Hezhen



ETHNONYMS: Fishskin Tatars, Gold, Hezhe, Nabei, Nanai, Naniao, Sushen, Wild Nuchen, Yupibu


The Hezhen of northeast Heilongjiang Province are one of China's smallest minorities. Chinese sources suggest that as many as 80 to 90 percent of them died during the Japanese occupation of Manchuria when the Japanese forces removed them from their clan-based villages for resettlement in the marshlands and forests or transported them as forced labor to work the mines and build the rail lines. The spread of opium use at that time also played a role in population decline. In the 1990 census the population was estimated to be 4,245, up from 1,500 in the 1982 census and growing rapidly. The Chinese Hezhen are located mainly along the confluence of the Songhua and Heilong rivers, separated from a larger number of Hezhen in Russia. Their language belongs to the Manchu-Tungus Branch of Altaic.

Aboriginally, they were a distinctive fishing and hunting people, but since the seventeenth century they have been strongly influenced by the Manchu and the Han. The Qing (Manchu) dynasty brought them into the military Banner system, and some Hezhen men entered careers in the military and civil service or participated in patrols on the rivers. Traditional Hezhen society was composed of seven exogamous clans, similar to the Manchu clan system. The clan heads and village heads were elected by all adult members and had the power to order punishments for recognized crimes. The egalitarian social order changed as a result of several factors: the introduction of guns; a growing trade in dried fish, furs, and deer antlers; and the expansion of Chinese settlement into the area. The river fisheries were a particularly rich resource, and fishing became highly commercialized in the early years of the twentieth century. The older system of commonly owned fishing grounds and even division of the catch gave way to private ownership of boats and equipment by a handful of families and hired labor as a livelihood for the majority.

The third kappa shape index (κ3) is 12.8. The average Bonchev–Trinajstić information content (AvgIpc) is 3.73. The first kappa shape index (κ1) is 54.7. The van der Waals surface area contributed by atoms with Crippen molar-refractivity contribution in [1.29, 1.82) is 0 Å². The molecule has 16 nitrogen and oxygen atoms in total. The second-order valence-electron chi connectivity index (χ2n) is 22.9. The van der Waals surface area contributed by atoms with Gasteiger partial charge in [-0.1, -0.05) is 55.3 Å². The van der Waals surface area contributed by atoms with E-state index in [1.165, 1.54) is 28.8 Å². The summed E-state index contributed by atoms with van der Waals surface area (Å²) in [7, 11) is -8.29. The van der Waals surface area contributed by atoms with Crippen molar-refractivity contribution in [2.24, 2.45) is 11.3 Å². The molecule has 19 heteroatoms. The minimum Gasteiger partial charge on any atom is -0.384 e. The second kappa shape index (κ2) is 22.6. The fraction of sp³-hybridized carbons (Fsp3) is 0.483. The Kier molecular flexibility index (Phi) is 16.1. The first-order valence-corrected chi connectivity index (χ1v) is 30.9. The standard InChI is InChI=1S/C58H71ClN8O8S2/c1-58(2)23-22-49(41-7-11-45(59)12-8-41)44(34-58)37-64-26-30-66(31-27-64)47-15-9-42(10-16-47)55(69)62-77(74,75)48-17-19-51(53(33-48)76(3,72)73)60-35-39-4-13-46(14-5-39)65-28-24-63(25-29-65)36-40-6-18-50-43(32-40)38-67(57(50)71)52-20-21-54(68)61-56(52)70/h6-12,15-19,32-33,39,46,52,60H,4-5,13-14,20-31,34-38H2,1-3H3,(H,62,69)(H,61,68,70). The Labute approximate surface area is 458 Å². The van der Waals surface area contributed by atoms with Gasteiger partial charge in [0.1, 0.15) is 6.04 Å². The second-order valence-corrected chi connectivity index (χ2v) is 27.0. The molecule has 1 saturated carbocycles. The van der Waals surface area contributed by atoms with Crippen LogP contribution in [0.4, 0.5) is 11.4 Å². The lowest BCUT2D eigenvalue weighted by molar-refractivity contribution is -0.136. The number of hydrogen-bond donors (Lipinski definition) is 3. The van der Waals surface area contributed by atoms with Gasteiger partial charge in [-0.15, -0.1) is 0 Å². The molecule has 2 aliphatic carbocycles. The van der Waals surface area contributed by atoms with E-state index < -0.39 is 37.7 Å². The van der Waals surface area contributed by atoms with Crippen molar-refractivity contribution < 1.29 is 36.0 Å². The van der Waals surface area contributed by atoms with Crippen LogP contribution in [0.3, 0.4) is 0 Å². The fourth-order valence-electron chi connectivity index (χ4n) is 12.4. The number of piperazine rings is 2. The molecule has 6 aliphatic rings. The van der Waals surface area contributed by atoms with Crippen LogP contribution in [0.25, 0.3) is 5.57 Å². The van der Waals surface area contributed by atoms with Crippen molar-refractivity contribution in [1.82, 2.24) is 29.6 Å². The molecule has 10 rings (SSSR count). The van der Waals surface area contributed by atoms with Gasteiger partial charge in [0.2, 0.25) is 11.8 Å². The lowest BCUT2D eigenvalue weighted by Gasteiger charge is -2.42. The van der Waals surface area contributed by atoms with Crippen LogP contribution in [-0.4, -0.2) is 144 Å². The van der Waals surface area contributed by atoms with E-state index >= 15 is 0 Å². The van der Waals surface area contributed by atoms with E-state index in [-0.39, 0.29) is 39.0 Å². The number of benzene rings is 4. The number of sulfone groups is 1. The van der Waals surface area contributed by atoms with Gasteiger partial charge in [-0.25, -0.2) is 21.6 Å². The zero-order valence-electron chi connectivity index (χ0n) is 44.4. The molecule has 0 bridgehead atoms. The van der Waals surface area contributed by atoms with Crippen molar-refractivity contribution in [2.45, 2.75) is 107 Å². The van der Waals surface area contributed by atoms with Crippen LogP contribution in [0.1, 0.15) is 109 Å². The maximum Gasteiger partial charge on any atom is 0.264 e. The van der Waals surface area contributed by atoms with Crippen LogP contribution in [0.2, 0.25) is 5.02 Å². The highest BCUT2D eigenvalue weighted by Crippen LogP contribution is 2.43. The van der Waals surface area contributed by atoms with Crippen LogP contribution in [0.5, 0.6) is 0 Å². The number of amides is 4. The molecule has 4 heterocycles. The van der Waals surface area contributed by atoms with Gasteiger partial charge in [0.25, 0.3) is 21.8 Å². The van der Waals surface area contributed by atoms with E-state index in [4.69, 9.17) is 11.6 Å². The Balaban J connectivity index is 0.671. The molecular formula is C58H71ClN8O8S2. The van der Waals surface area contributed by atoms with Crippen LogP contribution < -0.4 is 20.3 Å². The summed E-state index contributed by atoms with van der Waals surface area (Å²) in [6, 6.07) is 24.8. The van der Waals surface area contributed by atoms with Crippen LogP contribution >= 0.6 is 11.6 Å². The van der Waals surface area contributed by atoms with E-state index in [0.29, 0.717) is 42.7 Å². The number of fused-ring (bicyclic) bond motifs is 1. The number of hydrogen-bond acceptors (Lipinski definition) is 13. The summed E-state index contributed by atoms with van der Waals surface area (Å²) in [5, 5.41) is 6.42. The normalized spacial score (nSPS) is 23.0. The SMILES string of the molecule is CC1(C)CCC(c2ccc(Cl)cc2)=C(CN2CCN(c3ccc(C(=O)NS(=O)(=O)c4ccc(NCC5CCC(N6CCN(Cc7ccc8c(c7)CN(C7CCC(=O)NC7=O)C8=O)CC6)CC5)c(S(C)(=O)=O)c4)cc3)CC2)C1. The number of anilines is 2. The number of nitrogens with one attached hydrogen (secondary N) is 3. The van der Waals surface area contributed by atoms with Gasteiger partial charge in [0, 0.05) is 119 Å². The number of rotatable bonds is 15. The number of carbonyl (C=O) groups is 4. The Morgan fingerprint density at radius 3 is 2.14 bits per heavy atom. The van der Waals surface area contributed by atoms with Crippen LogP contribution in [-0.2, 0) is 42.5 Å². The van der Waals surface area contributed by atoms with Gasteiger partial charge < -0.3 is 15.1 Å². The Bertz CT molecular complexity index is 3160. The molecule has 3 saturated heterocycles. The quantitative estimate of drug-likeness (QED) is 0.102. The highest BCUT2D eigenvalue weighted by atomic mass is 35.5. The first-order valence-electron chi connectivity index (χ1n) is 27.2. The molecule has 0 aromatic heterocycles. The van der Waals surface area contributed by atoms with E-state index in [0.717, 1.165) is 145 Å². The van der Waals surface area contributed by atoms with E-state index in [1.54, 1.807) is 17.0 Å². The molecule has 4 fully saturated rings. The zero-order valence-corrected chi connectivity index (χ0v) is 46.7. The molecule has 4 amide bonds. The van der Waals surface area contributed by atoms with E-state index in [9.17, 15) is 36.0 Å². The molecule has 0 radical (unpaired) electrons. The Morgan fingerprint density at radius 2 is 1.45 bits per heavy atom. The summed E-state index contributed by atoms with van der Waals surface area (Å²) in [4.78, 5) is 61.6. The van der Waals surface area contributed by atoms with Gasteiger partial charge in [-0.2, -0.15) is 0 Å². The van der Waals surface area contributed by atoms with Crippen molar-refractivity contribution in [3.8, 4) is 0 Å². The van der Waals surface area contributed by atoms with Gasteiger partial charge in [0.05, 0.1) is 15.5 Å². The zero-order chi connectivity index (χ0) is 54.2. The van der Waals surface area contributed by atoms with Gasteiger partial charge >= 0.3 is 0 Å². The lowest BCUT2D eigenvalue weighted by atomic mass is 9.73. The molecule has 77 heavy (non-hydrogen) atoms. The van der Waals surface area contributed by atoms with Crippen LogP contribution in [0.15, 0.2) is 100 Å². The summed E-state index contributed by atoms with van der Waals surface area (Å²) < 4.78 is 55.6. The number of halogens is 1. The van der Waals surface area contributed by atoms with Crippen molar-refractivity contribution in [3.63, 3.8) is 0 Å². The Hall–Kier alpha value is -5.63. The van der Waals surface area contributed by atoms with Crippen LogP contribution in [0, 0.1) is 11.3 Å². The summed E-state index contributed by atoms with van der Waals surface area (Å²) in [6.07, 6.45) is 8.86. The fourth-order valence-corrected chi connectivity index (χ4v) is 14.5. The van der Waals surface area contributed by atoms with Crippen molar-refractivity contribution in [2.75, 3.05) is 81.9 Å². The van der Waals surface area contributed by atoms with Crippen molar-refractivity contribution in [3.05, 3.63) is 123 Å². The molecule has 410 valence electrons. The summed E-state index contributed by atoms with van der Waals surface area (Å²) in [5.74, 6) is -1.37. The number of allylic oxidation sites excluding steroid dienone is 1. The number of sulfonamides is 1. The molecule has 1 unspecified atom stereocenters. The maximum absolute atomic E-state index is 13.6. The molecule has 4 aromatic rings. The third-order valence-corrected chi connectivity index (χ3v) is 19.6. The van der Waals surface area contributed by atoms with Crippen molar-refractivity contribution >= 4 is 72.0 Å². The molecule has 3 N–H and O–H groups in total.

In the twentieth century, intermarriage between Hezhen women and Han men became common: during the Qing dynasty, as Bannerrnen, Hezhen men could marry Chinese women, but Hezhen women rarely if ever married out of the group. The Hezhen still retain their language, elements of traditional dress made of fish skins and deer hide and with floral design embroideries, and items of material culture such as birchbarks (canoes) and dogsleds. In 1945 the area came under Communist rule, and many Hezhen returned to their former home areas. By the early 1950s the government had organized fishing cooperatives. In the late 1950s Hezhen villages were incorporated into communes shared with neighboring Manchu, Koreans, and Han Chinese. Agriculture became a larger part of their economy, along with the farming of fish, deer, and marten. Some ice fishing and forest hunting still continue. Local schools, developed during the 1950s, provide an education in Chinese. There has been continuing intermarriage with neighboring groups. Chinese sources suggest that the Hezhen no longer conduct their traditional shaman-led religious rituals and healing ceremonies.

See also Nanai in Part One ,


Bibliography

Fan Yumei, et al., eds. (1987). Zhongguo shaoshu minzu fengqinglu (Customs of China's national minorities), 26-39. Chengdu: Sichuan Nationalities Press.


Lattimore, Owen (1933). The Gold Tribe: Fishskin Tatars of the Lower Sungari. American Anthropological Association Memoirs. Menasha, Wis.


Liu Zhongpo (1980). "China's Smallest Minority." China Reconstructs 29(5):22-23.


Ma Yin, ed. (1989). Chinas Minority Nationalities, 59-62. Beijing: Foreign Languages Press.


Schwarz, Henry G. (1984). The Minorities of Northern China: A Survey. Bellingham: Western Washington University Press.

NORMA DIAMOND

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